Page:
You really need to use it to appreciate it, but it's close to instant – it's like your phone isn't locked at all. You're checking Twitter, and then put your phone down, and then the next time you pick it up you just carry on where you left off, no PIN code or fingerprint required. You don't have to waste minutes of each day getting past the lock screen.
Another feature enabled by tech built into the top bezel – in this case radar sensors – is Motion Sense. It enables you to operate your phone without touching it, so you can wave your hand above the phone to skip between songs in a playlist for example. Again, we've seen similar ideas before, but Google's implementation seems more polished than most.
We found this a bit more gimmicky than Face Unlock, but there are a couple of situations where it's really useful: one, it lowers the volume of your alarm when your Pixel senses your hand is reaching towards it. Two, it brings up the always on display and notifications only when your hand is in close proximity.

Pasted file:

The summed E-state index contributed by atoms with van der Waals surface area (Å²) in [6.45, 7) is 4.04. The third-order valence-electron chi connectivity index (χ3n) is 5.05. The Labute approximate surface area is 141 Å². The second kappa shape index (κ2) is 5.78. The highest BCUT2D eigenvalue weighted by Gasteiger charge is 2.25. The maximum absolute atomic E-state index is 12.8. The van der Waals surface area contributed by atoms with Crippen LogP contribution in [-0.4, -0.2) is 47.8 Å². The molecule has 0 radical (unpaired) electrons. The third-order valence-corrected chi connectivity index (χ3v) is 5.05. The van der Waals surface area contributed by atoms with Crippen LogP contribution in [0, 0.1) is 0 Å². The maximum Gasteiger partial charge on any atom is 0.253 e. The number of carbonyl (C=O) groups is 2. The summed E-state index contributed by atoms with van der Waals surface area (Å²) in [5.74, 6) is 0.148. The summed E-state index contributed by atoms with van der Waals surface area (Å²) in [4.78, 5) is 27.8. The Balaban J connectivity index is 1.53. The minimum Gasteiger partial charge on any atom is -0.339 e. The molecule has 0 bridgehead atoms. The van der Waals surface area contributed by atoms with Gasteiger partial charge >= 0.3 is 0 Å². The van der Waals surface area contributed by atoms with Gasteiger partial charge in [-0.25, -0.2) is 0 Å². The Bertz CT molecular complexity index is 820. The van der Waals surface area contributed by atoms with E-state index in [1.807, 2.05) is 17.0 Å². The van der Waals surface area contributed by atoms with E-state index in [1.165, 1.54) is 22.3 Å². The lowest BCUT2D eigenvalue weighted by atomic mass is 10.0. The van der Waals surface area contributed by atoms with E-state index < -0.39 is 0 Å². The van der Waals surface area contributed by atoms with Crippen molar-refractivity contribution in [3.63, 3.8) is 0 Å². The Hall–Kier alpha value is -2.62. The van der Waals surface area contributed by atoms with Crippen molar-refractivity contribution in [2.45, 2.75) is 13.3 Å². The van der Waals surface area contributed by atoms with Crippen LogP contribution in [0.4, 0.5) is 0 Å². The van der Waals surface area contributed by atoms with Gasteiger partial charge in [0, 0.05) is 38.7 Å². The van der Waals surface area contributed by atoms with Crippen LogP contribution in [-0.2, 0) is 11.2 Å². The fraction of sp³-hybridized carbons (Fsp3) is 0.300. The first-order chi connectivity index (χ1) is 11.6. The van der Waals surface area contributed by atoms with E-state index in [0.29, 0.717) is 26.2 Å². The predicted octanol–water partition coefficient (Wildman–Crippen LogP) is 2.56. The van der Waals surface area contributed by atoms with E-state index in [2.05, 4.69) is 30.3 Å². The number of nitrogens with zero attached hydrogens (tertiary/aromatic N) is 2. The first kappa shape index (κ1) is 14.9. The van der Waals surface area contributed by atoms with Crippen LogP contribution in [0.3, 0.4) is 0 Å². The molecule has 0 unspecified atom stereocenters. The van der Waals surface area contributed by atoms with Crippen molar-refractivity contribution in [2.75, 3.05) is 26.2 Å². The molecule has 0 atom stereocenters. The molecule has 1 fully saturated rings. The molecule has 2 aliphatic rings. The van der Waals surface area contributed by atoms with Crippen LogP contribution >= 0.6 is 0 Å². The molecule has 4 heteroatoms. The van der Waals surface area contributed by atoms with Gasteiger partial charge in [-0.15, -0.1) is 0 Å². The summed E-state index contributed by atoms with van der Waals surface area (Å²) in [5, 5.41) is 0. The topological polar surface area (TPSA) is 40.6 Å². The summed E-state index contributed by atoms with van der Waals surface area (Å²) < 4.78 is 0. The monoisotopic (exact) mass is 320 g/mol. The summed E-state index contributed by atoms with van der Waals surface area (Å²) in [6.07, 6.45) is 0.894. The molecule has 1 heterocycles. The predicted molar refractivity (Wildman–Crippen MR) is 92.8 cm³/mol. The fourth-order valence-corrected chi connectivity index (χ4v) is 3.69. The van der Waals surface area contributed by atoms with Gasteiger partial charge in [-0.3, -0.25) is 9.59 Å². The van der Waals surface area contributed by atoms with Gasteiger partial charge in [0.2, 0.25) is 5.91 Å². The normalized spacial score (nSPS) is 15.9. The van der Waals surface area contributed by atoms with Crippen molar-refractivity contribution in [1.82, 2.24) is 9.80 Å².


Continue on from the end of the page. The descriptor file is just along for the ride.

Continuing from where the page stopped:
These extras really add to what's otherwise a fairly uninspiring (albeit powerful) handset from Google: the truth is there are better specced, better looking Android phones out there. We were reasonably impressed with the battery life though, landing at around 30-40 percent at the end of every evening after a day of average use.
In our usual hour-of-Netflix test we saw a battery drop from 100 percent to 93 percent, which is one of the best results on the board, and you shouldn't have any problems getting the Pixel 4 XL to last a day. That said, it's probably not going to be all that forgiving if you forget to charge it overnight (wireless charging is supported, same as last year).
We have to finish with the camera, which has been the primary selling point of the Pixels since their introduction in 2016. This year we get a second lens for the first time, a telephoto lens that helps Google's image processing software in getting better zoomed in shots. Technically, it's a 12.2 MP f/1.7 + 16 MP f/2.4 rear camera.